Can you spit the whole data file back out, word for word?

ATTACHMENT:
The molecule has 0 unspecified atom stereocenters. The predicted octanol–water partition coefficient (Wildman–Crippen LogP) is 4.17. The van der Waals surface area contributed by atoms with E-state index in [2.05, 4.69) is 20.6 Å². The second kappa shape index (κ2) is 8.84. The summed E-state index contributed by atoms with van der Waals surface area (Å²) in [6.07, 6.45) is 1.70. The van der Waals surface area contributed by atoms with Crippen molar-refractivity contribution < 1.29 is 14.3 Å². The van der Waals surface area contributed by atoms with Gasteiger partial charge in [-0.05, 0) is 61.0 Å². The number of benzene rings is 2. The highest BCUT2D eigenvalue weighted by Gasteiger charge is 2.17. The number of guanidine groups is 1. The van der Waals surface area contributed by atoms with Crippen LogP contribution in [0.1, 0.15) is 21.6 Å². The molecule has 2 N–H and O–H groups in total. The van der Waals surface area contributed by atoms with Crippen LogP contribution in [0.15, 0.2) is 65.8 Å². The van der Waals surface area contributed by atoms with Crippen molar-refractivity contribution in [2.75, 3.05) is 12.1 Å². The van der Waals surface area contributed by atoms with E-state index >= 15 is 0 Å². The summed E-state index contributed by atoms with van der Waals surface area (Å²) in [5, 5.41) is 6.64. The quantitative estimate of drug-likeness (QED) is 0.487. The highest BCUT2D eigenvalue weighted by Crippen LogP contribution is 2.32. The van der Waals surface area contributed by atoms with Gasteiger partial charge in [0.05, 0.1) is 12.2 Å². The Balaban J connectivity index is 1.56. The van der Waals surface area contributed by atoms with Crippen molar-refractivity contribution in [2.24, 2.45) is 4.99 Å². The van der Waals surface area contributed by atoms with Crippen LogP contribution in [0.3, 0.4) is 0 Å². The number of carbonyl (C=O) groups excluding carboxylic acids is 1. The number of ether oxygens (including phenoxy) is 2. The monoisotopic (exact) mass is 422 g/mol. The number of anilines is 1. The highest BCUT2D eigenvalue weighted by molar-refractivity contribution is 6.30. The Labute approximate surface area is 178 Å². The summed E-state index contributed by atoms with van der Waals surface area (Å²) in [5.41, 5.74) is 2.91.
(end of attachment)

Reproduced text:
The molecule has 0 unspecified atom stereocenters. The predicted octanol–water partition coefficient (Wildman–Crippen LogP) is 4.17. The van der Waals surface area contributed by atoms with E-state index in [2.05, 4.69) is 20.6 Å². The second kappa shape index (κ2) is 8.84. The summed E-state index contributed by atoms with van der Waals surface area (Å²) in [6.07, 6.45) is 1.70. The van der Waals surface area contributed by atoms with Crippen molar-refractivity contribution < 1.29 is 14.3 Å². The van der Waals surface area contributed by atoms with Gasteiger partial charge in [-0.05, 0) is 61.0 Å². The number of benzene rings is 2. The highest BCUT2D eigenvalue weighted by Gasteiger charge is 2.17. The number of guanidine groups is 1. The van der Waals surface area contributed by atoms with Crippen LogP contribution in [0.1, 0.15) is 21.6 Å². The molecule has 2 N–H and O–H groups in total. The van der Waals surface area contributed by atoms with Crippen LogP contribution in [0.15, 0.2) is 65.8 Å². The van der Waals surface area contributed by atoms with Crippen molar-refractivity contribution in [2.75, 3.05) is 12.1 Å². The van der Waals surface area contributed by atoms with E-state index >= 15 is 0 Å². The summed E-state index contributed by atoms with van der Waals surface area (Å²) in [5, 5.41) is 6.64. The quantitative estimate of drug-likeness (QED) is 0.487. The highest BCUT2D eigenvalue weighted by Crippen LogP contribution is 2.32. The van der Waals surface area contributed by atoms with Gasteiger partial charge in [0.05, 0.1) is 12.2 Å². The Balaban J connectivity index is 1.56. The van der Waals surface area contributed by atoms with Crippen molar-refractivity contribution in [2.24, 2.45) is 4.99 Å². The van der Waals surface area contributed by atoms with Crippen LogP contribution in [0.3, 0.4) is 0 Å². The number of carbonyl (C=O) groups excluding carboxylic acids is 1. The number of ether oxygens (including phenoxy) is 2. The monoisotopic (exact) mass is 422 g/mol. The number of anilines is 1. The highest BCUT2D eigenvalue weighted by molar-refractivity contribution is 6.30. The Labute approximate surface area is 178 Å². The summed E-state index contributed by atoms with van der Waals surface area (Å²) in [5.41, 5.74) is 2.91.